It is time once again for another Daring Girls post! Today I'll be sharing about handwriting. (It's origins, tools used, cursive writing, etc.)
When I saw this topic for today, I wasn't too thrilled. For one thing I HATE my handwriting. It's the one thing I hate about writing to my pen pals. I wish that I had a more attractive handwriting, but I have to deal with the one I have. Growing up, I had a little trouble with holding a pencil correctly. I had to use one of those things that you put on the pencils, to remind you how to hold one. It was slightly embarrassing, but it was better than the blisters that were developing on my thumb. :( I also had a teacher that was pretty horrible to me about my cursive handwriting, instead of seeing that cursive was just not my forte. She was very mean and unprofessional with me, to this day I do not write in cursive except to sign my name. So now that you know my history on the topic, let's move on to the actual history itself.
|Originally posted fromwww.caretoclick.com|
I'm sure you all are familiar with the primitive tools used to write the early cave drawings. They were stone-like in appearance and told us all of a world that we knew nothing about. It's quite fascinating that these people thought to record history that would be passed on to generation after generation. The skills evolved over time, but it wasn't until many years later that a Greek scholar, named Cadmus, developed the Phoenician alphabet. He was also said to develop the first letters written by hand on paper. He started the first group of letter writers! Pretty fantastic and fascinating for a letter writer, like me! ;)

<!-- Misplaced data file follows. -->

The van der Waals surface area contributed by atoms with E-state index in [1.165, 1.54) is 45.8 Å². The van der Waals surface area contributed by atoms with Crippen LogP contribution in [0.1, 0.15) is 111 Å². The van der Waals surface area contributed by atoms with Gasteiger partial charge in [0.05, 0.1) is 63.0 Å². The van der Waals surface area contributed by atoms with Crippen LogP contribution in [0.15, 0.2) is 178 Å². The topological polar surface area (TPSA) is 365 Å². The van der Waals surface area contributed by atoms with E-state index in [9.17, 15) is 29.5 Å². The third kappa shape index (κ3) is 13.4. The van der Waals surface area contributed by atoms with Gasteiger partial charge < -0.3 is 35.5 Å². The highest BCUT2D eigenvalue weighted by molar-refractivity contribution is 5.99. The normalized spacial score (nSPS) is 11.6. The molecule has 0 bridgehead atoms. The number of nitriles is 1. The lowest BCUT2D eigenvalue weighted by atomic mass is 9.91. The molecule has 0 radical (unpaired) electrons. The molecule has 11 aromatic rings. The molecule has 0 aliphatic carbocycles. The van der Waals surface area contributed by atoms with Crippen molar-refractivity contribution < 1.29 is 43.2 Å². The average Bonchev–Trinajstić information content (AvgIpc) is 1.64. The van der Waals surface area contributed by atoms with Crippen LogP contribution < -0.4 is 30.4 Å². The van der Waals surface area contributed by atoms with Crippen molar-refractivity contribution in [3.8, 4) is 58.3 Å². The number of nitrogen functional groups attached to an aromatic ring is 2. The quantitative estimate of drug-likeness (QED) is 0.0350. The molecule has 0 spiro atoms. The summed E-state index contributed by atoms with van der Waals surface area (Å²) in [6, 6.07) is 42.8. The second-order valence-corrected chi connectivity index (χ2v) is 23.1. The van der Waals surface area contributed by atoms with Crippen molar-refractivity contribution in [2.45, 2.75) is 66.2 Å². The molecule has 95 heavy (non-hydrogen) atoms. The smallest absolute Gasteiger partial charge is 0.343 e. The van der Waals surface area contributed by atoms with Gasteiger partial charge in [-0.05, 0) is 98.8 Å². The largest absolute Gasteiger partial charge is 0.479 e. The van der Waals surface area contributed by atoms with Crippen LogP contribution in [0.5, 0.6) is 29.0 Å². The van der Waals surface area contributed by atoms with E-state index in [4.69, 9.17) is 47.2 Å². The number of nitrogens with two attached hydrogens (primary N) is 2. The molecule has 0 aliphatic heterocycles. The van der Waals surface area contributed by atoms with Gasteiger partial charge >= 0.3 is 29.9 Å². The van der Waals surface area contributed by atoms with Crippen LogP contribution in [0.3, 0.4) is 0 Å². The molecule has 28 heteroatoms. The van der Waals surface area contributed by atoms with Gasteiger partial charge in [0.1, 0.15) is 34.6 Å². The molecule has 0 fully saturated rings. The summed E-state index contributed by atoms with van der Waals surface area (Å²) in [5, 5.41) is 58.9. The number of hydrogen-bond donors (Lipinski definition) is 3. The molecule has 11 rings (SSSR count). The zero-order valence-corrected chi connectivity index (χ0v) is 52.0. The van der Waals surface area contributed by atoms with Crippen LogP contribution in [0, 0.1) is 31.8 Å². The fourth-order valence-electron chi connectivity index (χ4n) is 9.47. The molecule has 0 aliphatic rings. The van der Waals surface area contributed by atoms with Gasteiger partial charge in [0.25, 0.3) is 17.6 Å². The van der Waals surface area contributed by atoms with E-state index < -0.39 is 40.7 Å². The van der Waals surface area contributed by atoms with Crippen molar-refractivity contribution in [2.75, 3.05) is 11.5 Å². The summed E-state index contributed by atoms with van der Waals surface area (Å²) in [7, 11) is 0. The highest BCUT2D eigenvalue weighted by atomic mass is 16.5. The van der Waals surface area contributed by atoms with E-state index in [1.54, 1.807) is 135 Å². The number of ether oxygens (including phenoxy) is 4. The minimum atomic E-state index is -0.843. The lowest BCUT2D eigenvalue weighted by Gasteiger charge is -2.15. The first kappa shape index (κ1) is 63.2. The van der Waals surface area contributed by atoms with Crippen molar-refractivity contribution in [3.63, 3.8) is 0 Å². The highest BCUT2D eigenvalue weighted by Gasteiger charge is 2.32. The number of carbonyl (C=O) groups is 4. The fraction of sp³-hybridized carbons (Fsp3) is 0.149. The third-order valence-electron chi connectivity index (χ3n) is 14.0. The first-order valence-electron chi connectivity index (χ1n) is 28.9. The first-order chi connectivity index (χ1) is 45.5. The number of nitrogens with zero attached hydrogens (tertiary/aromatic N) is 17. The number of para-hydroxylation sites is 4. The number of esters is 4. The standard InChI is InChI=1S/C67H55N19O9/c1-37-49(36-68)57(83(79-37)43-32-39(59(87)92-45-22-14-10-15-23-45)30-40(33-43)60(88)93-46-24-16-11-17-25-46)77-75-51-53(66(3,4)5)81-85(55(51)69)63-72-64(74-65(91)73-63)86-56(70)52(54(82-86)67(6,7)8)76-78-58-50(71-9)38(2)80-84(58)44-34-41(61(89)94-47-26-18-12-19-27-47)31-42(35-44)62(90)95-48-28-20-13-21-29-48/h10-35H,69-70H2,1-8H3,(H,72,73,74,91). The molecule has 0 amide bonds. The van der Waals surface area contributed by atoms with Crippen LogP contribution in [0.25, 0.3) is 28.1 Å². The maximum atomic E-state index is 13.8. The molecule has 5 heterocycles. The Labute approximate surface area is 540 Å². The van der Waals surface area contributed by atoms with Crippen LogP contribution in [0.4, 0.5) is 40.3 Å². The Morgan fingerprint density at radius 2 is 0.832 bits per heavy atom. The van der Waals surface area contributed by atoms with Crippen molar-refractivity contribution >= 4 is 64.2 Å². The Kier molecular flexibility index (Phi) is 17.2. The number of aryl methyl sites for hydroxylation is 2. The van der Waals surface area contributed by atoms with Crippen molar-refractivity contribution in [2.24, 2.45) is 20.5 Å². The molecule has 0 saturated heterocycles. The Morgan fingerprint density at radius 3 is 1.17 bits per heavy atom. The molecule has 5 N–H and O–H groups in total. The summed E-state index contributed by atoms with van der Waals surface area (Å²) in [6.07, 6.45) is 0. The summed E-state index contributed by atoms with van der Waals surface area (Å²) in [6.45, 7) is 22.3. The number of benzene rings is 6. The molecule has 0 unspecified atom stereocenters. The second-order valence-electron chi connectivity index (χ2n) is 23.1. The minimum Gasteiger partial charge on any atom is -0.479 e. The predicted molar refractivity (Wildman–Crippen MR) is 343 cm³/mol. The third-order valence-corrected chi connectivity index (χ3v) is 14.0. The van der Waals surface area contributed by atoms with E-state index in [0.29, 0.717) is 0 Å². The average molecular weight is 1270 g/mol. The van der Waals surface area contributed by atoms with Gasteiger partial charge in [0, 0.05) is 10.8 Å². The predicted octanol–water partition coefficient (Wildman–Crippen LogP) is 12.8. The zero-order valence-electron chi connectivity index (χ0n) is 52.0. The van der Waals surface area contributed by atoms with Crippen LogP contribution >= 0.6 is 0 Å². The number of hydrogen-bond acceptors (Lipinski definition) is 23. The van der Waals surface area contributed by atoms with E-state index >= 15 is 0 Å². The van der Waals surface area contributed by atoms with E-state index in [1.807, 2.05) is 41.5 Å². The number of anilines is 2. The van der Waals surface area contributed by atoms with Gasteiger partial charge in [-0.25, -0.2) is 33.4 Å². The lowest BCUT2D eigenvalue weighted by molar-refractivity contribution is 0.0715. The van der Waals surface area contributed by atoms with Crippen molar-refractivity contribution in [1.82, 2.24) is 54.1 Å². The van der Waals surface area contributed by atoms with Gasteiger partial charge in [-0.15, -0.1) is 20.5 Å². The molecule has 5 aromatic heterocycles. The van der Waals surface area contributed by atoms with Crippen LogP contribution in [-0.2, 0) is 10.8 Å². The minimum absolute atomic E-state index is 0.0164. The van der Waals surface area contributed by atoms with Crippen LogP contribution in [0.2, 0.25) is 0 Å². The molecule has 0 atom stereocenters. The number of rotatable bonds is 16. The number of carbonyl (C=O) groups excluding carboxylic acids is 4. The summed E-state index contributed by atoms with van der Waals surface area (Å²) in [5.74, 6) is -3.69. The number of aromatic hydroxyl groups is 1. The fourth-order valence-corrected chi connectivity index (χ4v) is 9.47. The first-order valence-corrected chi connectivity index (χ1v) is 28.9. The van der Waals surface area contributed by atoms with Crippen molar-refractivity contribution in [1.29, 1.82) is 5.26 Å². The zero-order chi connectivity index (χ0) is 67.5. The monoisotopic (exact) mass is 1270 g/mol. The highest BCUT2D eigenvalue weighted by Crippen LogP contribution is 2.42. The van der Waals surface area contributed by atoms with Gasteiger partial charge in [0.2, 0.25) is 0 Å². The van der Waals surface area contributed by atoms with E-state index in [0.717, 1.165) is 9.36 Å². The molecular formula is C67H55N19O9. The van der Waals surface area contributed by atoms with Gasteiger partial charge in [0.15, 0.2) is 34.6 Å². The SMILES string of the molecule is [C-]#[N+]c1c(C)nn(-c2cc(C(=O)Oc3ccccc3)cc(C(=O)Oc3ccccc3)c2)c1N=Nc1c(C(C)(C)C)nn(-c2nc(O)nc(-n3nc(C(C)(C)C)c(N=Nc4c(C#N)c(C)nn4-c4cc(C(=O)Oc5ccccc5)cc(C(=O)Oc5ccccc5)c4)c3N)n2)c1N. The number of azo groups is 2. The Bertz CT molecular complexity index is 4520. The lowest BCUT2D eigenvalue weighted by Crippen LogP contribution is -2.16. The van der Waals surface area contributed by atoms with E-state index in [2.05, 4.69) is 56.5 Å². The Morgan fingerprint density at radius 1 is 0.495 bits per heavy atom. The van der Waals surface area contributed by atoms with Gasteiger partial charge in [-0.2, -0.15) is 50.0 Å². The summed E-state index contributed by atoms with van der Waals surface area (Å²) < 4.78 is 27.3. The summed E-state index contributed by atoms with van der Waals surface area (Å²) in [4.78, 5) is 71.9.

Cursive writing was started by Aldus Manutius, a fifteenth-century printer from Venice, he actually has a typeface named after him, "Aldus." Check it out! Cursive writing was encouraged because the writer could write more quickly and it took up less space. Also if done correctly, it looked more put together and uniform. Handwriting has quickly taken a back seat to technology, but is still an important part of education. Children are still taught handwriting and cursive writing to this day. There are even various styles of cursive taught.
Today I'll leave you with this haiku, written by eighteenth-century Japanese poet Issa. I love that the book says, "[It's] a nice reminder of both the gradual evolution of human writing and the sometimes painstaking pace good penmanship requires.
Inch by inch, climb
Thoughts on this post?
All information and research for this post was gathered from The Daring Book for Girls.